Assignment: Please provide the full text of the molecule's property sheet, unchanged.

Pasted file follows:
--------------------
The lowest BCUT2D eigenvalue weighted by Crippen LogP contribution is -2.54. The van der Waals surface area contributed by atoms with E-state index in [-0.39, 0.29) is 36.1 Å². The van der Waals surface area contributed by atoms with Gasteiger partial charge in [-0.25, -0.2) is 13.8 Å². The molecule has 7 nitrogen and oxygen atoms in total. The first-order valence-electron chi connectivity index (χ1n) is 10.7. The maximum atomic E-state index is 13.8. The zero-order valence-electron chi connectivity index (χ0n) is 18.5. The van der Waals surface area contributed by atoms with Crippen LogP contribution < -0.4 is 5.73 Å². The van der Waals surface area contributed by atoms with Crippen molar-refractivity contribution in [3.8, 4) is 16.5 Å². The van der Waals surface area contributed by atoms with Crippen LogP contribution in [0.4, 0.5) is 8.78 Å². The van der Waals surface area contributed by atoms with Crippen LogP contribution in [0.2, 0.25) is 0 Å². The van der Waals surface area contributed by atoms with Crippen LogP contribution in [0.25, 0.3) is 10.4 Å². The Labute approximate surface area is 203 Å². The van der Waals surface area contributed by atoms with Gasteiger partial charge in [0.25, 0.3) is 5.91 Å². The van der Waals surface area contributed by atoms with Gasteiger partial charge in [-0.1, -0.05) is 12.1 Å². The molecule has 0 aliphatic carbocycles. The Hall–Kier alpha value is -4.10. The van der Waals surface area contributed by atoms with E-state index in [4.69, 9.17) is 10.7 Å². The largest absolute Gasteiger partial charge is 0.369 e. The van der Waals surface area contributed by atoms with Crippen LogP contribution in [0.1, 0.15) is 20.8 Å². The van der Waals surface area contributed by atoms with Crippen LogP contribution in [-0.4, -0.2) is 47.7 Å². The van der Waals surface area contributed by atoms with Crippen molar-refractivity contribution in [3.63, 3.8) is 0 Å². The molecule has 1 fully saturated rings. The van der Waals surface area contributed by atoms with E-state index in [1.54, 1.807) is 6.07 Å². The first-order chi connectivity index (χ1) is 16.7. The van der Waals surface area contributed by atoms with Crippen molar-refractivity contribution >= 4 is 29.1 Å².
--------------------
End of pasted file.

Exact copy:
The lowest BCUT2D eigenvalue weighted by Crippen LogP contribution is -2.54. The van der Waals surface area contributed by atoms with E-state index in [-0.39, 0.29) is 36.1 Å². The van der Waals surface area contributed by atoms with Gasteiger partial charge in [-0.25, -0.2) is 13.8 Å². The molecule has 7 nitrogen and oxygen atoms in total. The first-order valence-electron chi connectivity index (χ1n) is 10.7. The maximum atomic E-state index is 13.8. The zero-order valence-electron chi connectivity index (χ0n) is 18.5. The van der Waals surface area contributed by atoms with Crippen LogP contribution < -0.4 is 5.73 Å². The van der Waals surface area contributed by atoms with Crippen molar-refractivity contribution in [3.8, 4) is 16.5 Å². The van der Waals surface area contributed by atoms with Crippen LogP contribution in [0.4, 0.5) is 8.78 Å². The van der Waals surface area contributed by atoms with Crippen LogP contribution in [0.2, 0.25) is 0 Å². The van der Waals surface area contributed by atoms with Crippen LogP contribution in [0.25, 0.3) is 10.4 Å². The Labute approximate surface area is 203 Å². The van der Waals surface area contributed by atoms with Gasteiger partial charge in [0.25, 0.3) is 5.91 Å². The van der Waals surface area contributed by atoms with Gasteiger partial charge in [-0.1, -0.05) is 12.1 Å². The molecule has 0 aliphatic carbocycles. The Hall–Kier alpha value is -4.10. The van der Waals surface area contributed by atoms with E-state index in [4.69, 9.17) is 10.7 Å². The largest absolute Gasteiger partial charge is 0.369 e. The van der Waals surface area contributed by atoms with Crippen LogP contribution in [0.1, 0.15) is 20.8 Å². The van der Waals surface area contributed by atoms with Crippen LogP contribution in [-0.4, -0.2) is 47.7 Å². The van der Waals surface area contributed by atoms with Crippen molar-refractivity contribution in [3.63, 3.8) is 0 Å². The molecule has 1 fully saturated rings. The van der Waals surface area contributed by atoms with E-state index in [1.54, 1.807) is 6.07 Å². The first-order chi connectivity index (χ1) is 16.7. The van der Waals surface area contributed by atoms with Crippen molar-refractivity contribution >= 4 is 29.1 Å².